I love when people say “this season reminds me of the ‘XX season.” I don’t know if you can make carbon copies of seasons, at least until it’s over. Baseball is ever evolving, ever morphing into different things. Sometimes beautiful things, sometimes ugly things. But it’s always unique.
Having said all that, I will say that Wednesday’s game felt like something out of 1984. Not George Orwell’s classic about Big Brother, but Keith Hernadez’s first season as a Met which featured a young rookie named Billy Beane … who kinda looks like Orwell if you squint.
Point being, that was a game that had a radiating atmosphere of unbridled joy and innocence. It made young boys and girls fall in love with baseball, and reminded old men like me why we loved baseball in the first place. Gary Cohen talked about how this was a must win game for the Braves, and it because it was a must win game for the Braves, it was a must win for the Mets, because you always want to break the heart of one of the horses that’s right behind you.
Tylor Megill was excellent again, but he missed location on Austin Riley’s latest home run, a solo job which cemented his status as “Righty Freeman”. But the Mets came back with their secret weapon: Brandon Drury. He’s such a secret that the Mets forget they have him sometimes. But in the smallest of small sample sizes, Drury is 7-for-15 as a pinch hitter this season with three … count ’em … three home runs after his blast off Max Fried gave the Mets a 2-1 lead and sent the Citi Field crowd into a Shea Stadium-like frenzy. But nothing like what it would be like in the 9th.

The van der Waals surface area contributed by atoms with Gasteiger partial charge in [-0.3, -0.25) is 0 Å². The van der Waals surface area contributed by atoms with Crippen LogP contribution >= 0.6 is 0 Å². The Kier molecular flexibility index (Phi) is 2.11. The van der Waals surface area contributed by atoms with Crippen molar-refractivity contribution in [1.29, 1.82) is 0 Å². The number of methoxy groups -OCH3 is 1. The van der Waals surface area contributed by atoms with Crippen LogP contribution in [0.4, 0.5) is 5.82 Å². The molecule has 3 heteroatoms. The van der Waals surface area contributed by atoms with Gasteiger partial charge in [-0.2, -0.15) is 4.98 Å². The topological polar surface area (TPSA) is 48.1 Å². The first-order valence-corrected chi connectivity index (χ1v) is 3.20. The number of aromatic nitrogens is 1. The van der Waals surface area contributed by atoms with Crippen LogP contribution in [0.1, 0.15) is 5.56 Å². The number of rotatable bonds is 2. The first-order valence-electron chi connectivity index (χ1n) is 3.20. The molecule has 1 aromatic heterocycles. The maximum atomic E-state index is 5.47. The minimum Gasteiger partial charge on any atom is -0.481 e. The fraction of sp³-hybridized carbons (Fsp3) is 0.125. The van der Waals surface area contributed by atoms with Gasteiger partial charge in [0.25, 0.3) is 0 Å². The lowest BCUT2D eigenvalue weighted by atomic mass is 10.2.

Aaron Loup came in for the 8th, and the normally reliable lefty gave up a couple of singles to start the inning. After Loup got Freddie Freeman on a comebacker, Luis Rojas brought in Jeurys Familia for two huge outs, striking out Righty Freeman and getting Dansby Swanson to ground out to short to end the inning. Two budding Met killers, and Familia shut them down. That makes three players who, at the start of the season was either an unknown, wasn’t here, or a player we had no hope for, and now we wonder where we’d be without them. Tylor Megill, Brandon Drury, and Jeurys Familia.
(Editor’s note: Drury has the weirdest splits: He’s hitting .240/.269/.360 in Mets wins, and .292/.320/.625 in Mets losses. So yeah, I guess we’d probably be fine without Drury, but man those are some weird small sample size stats. Doesn’t take away from how big that home run was tonight, though.)
Edwin Diaz came on and immediately gave up a double to Abraham Almonte. Diaz has had control issues to start innings lately but this time he was wild in the strike zone as he gave up the double. (If I’m referencing 1984, I figure I’d use a line that Tim McCarver always used when he was in the Mets booth.) Guillermo Heredia then flew out, and Ehire Adrianza came up and smacked a single to Michael Conforto. Almonte was waved around …
Incredible clutch throw by Michael Conforto. pic.twitter.com/ZFSFjzQBNA
— Wayne Randazzo (@WayneRandazzo) July 29, 2021
Great throw, great tag, with a dash of questionable third base coaching by the ghost of Razor Shines.
Diaz would get the final out, a liner to left by Pablo Sandoval that Kevin Pillar had to ride his horse to get. But he got it and the Mets have played Atlanta to a draw over four games. One more win on Thursday afternoon and the Braves might very well be sellers in the following 24 hours. As for the Mets, they have a four game lead in the N.L. East. At around this same time in 1984 (July 27th, to be exact), the Mets had a 4.5 game lead, and they had about the same energy and same vibes as the current version had. Since that date though, they lost three straight to the Cubs and seven straight overall, and they’d never recover. The big difference this season is that I’m scouring the rosters of each N.L. East rival, and thankfully I don’t see Rick Sutcliffe on any of them.
Today’s Hate List
- Austin Riley
- Malachi Moore
- Abraham Almonte
- Max Fried
- Rick Sutcliffe